Lung Cancer And Asbestos Exposure + Determining The Cause

For someone who works as a pipefitter, steam fitter, auto mechanic, boiler maker or works in the construction industry, or demolition trade, you have a higher risk to get exposed to asbestos. Asbestos can cause a deadly and rare disease such as mesothelioma and asbestosis. Increasing public awareness about this dangerous materials must be continued.

One of study in observing this hazardous material is called Apoptosis is observed in mesothelial cells after exposure to crocidolite asbestos by BiruBi KA, Quinlan TR, Fung H, Magae J, Vacek P, Taatjes DJ, and Mossman BT, Department of Pathology, University of Vermont, Burlington.

Here are the excerpt:

  1. Asbestos causes protracted, dose-dependent increases in steady-state mRNA levels of the proto-oncogenes c-fos and c-jun, and AP-1 DNA-binding activity in normal rat pleural mesothelial (RPM) cells
  2. To determine the phenotypic end points of overexpression of these early response genes by asbestos, both cell proliferation and apoptosis were examined in confluent RPM cells exposed to a range of concentrations of crocidolite asbestos for 24 and 48 h.
  3. Quantitation of RPM cells pulsed with 5-bromo-2′-deoxyuridine revealed that asbestos caused dose-dependent decreases in cells undergoing DNA synthesis. Decreases in cell proliferation were accompanied by dose-related increases in apoptosis using terminal deoxynucleotidyl transferase-mediated deoxyuridine triphosphate nick-end labeling, 4′,6-diamidino-2-phenylindole cell staining, and fluorescent-activated cell sorter after incorporation of propidium iodide.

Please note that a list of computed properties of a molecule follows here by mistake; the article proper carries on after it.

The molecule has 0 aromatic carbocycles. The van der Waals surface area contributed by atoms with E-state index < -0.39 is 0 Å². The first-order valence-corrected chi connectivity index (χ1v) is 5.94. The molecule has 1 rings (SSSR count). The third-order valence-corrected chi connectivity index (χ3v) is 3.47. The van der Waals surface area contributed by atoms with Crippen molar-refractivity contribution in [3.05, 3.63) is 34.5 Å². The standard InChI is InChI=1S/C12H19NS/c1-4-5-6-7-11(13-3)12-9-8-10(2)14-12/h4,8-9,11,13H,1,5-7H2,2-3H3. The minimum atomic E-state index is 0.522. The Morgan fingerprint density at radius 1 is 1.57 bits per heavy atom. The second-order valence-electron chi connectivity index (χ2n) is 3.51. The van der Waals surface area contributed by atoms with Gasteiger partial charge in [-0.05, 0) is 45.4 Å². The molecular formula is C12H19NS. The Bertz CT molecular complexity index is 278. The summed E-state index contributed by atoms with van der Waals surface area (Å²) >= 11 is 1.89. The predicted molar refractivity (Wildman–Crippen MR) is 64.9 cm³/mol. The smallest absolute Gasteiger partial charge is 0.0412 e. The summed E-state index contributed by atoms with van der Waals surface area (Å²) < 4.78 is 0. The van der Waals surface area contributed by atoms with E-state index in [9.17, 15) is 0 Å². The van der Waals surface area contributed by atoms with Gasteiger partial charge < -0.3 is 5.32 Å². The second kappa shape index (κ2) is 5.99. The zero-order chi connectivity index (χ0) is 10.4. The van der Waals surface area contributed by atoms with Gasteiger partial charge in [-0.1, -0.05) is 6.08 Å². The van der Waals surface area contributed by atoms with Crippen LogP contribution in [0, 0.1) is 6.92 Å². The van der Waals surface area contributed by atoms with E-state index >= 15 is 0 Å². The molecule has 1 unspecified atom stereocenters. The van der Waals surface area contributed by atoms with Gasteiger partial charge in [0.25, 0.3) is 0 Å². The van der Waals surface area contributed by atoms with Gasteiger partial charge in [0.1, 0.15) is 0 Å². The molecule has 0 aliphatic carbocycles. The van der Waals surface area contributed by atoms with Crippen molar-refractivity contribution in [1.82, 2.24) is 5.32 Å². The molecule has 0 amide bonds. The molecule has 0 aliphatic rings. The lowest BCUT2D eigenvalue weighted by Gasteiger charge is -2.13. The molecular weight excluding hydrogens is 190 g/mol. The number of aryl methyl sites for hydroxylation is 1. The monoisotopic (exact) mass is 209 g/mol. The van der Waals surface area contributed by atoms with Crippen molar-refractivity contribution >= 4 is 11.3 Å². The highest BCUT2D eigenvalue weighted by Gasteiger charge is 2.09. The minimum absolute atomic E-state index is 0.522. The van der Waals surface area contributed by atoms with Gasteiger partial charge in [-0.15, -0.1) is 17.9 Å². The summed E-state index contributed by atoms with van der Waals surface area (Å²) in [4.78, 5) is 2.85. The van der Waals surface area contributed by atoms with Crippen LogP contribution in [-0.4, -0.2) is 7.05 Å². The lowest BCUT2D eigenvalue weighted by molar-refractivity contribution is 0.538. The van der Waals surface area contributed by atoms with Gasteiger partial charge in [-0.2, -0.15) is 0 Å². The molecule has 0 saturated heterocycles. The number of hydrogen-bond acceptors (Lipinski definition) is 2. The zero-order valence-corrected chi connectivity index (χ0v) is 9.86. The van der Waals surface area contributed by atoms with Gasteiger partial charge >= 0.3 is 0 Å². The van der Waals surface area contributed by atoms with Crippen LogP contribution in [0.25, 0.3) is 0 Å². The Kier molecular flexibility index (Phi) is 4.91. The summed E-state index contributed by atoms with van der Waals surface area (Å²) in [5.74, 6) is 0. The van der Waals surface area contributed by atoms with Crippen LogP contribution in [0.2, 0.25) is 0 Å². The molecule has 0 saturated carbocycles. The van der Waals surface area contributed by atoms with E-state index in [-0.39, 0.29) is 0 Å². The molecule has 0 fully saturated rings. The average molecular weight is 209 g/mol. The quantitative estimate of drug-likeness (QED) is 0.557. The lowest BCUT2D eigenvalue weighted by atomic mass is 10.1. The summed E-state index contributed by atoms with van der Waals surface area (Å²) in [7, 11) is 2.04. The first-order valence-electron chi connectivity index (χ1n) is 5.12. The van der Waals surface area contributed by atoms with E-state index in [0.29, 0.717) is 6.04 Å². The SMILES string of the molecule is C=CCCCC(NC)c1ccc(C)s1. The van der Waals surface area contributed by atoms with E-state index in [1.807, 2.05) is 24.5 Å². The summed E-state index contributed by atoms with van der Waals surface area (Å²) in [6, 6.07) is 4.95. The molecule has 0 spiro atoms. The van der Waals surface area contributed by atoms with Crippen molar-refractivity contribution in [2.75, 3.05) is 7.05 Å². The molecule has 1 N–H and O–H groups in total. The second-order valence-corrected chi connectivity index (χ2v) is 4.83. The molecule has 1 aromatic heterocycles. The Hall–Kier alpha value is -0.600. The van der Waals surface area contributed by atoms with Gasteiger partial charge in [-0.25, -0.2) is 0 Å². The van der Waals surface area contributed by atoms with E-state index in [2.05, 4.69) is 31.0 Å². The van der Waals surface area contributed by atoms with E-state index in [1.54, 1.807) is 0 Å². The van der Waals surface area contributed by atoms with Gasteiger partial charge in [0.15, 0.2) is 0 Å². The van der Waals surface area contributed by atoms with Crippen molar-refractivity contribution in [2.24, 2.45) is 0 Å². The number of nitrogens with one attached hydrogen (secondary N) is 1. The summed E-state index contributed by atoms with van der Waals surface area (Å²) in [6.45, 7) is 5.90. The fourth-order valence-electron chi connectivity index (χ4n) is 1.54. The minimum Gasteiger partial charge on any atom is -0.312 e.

4. significant dose-related increases in apoptosis were observed in RPM cells exposed to H2O2 (300 microM), and no apoptosis was seen after exposure of cells to high concentrations (10 micrograms/cm2 dish) of glass beads.
  5. See the result. The that asbestos induces apoptosis in mesothelial cells at concentrations eliciting increased expression of the proto-oncogenes c-fos and c-jun.

Another study which called ,  Is lung cancer associated with asbestos exposure when there are no small opacities on the chest radiograph?  by Wilkinson P, Hansell DM, Janssens J, Rubens M, Rudd RM, Taylor AN, McDonald C. – London Chest Hospital, UK. Lancet. 1995 has except like these:

  1. The study was designed to test the hypothesis that the risk of lung cancer from asbestos exposure.
  2. It confined persons with radiographic evidence of pulmonary fibrosis
  3. 271 patiesnts who have occupational and smoking histories were obtained with a confirmed diagnosis of primary lung cancer and 678 referents
  4. Reviewing the histories blind to assess the timing, duration, and probability of exposure to asbestos.
  5. Subjects were classified by the time they had spent in an occupation entailing definite or probable exposure more than 15 years before diagnosis.
  6. Assessing the presence and extent of fibrosis from chest radiographs by three readers and scored for small opacities with the ILO 1989 International Classification of Radiographs of the Pneumoconioses.
  7. The results showed that 93 (34.3%) cases had worked in an occupation with definite or probable asbestos exposure compared with 176 (25.8%) referents (crude odds ratio for lung cancer 1.49, 95% CI 1.09-2.04). It suggest that asbestos is associated with lung cancer even in the absence of radiologically apparent pulmonary fibrosis.


Please read the entire studies if you found either of these studies interesting or helpful,


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